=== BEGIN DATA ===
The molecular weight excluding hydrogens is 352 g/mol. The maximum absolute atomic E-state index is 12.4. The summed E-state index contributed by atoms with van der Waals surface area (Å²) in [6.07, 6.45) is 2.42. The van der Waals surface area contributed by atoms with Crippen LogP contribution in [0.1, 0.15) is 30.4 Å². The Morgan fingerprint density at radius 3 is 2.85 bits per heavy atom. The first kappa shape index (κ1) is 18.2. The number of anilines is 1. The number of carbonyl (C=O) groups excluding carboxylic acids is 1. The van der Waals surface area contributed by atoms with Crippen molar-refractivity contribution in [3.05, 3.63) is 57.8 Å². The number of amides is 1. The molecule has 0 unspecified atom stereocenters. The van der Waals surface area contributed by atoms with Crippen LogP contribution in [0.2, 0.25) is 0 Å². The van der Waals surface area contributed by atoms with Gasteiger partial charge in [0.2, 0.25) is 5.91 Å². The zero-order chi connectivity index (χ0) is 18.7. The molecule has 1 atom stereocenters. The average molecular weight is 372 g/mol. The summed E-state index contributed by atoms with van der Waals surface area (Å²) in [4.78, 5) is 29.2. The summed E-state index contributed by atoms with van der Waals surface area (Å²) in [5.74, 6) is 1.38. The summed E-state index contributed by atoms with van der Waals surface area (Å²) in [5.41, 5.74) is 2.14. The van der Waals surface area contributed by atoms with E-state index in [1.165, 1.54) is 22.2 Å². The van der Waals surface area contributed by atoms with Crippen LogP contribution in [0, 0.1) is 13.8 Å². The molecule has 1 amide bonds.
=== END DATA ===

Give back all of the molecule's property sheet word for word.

The molecular weight excluding hydrogens is 352 g/mol. The maximum absolute atomic E-state index is 12.4. The summed E-state index contributed by atoms with van der Waals surface area (Å²) in [6.07, 6.45) is 2.42. The van der Waals surface area contributed by atoms with Crippen LogP contribution in [0.1, 0.15) is 30.4 Å². The Morgan fingerprint density at radius 3 is 2.85 bits per heavy atom. The first kappa shape index (κ1) is 18.2. The number of anilines is 1. The number of carbonyl (C=O) groups excluding carboxylic acids is 1. The van der Waals surface area contributed by atoms with Crippen molar-refractivity contribution in [3.05, 3.63) is 57.8 Å². The number of amides is 1. The molecule has 0 unspecified atom stereocenters. The van der Waals surface area contributed by atoms with Crippen LogP contribution in [0.2, 0.25) is 0 Å². The van der Waals surface area contributed by atoms with Gasteiger partial charge in [0.2, 0.25) is 5.91 Å². The zero-order chi connectivity index (χ0) is 18.7. The molecule has 1 atom stereocenters. The average molecular weight is 372 g/mol. The summed E-state index contributed by atoms with van der Waals surface area (Å²) in [4.78, 5) is 29.2. The summed E-state index contributed by atoms with van der Waals surface area (Å²) in [5.74, 6) is 1.38. The summed E-state index contributed by atoms with van der Waals surface area (Å²) in [5.41, 5.74) is 2.14. The van der Waals surface area contributed by atoms with E-state index in [1.165, 1.54) is 22.2 Å². The van der Waals surface area contributed by atoms with Crippen LogP contribution in [0, 0.1) is 13.8 Å². The molecule has 1 amide bonds.